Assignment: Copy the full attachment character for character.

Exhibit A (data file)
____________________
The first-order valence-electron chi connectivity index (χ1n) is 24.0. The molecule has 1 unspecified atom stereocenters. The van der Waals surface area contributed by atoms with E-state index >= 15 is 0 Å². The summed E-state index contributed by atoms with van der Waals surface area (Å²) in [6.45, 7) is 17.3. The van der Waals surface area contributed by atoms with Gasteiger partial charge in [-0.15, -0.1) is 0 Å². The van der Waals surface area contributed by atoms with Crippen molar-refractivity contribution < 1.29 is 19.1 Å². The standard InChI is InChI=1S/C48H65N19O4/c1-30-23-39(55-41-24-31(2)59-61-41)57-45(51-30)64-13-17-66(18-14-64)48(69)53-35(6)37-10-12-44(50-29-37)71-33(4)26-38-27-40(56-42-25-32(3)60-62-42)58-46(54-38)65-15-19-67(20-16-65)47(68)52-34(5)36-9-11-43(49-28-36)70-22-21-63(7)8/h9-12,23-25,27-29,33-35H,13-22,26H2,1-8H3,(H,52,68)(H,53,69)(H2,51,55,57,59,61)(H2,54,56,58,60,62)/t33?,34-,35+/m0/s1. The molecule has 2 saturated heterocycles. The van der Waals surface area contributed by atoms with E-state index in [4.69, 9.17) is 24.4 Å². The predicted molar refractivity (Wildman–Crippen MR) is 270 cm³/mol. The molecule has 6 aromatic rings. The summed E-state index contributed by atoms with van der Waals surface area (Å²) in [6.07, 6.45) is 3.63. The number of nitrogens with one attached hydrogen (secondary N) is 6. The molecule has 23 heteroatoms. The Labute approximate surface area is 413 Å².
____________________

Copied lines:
The first-order valence-electron chi connectivity index (χ1n) is 24.0. The molecule has 1 unspecified atom stereocenters. The van der Waals surface area contributed by atoms with E-state index >= 15 is 0 Å². The summed E-state index contributed by atoms with van der Waals surface area (Å²) in [6.45, 7) is 17.3. The van der Waals surface area contributed by atoms with Gasteiger partial charge in [-0.15, -0.1) is 0 Å². The van der Waals surface area contributed by atoms with Crippen molar-refractivity contribution < 1.29 is 19.1 Å². The standard InChI is InChI=1S/C48H65N19O4/c1-30-23-39(55-41-24-31(2)59-61-41)57-45(51-30)64-13-17-66(18-14-64)48(69)53-35(6)37-10-12-44(50-29-37)71-33(4)26-38-27-40(56-42-25-32(3)60-62-42)58-46(54-38)65-15-19-67(20-16-65)47(68)52-34(5)36-9-11-43(49-28-36)70-22-21-63(7)8/h9-12,23-25,27-29,33-35H,13-22,26H2,1-8H3,(H,52,68)(H,53,69)(H2,51,55,57,59,61)(H2,54,56,58,60,62)/t33?,34-,35+/m0/s1. The molecule has 2 saturated heterocycles. The van der Waals surface area contributed by atoms with E-state index in [4.69, 9.17) is 24.4 Å². The predicted molar refractivity (Wildman–Crippen MR) is 270 cm³/mol. The molecule has 6 aromatic rings. The summed E-state index contributed by atoms with van der Waals surface area (Å²) in [6.07, 6.45) is 3.63. The number of nitrogens with one attached hydrogen (secondary N) is 6. The molecule has 23 heteroatoms. The Labute approximate surface area is 413 Å².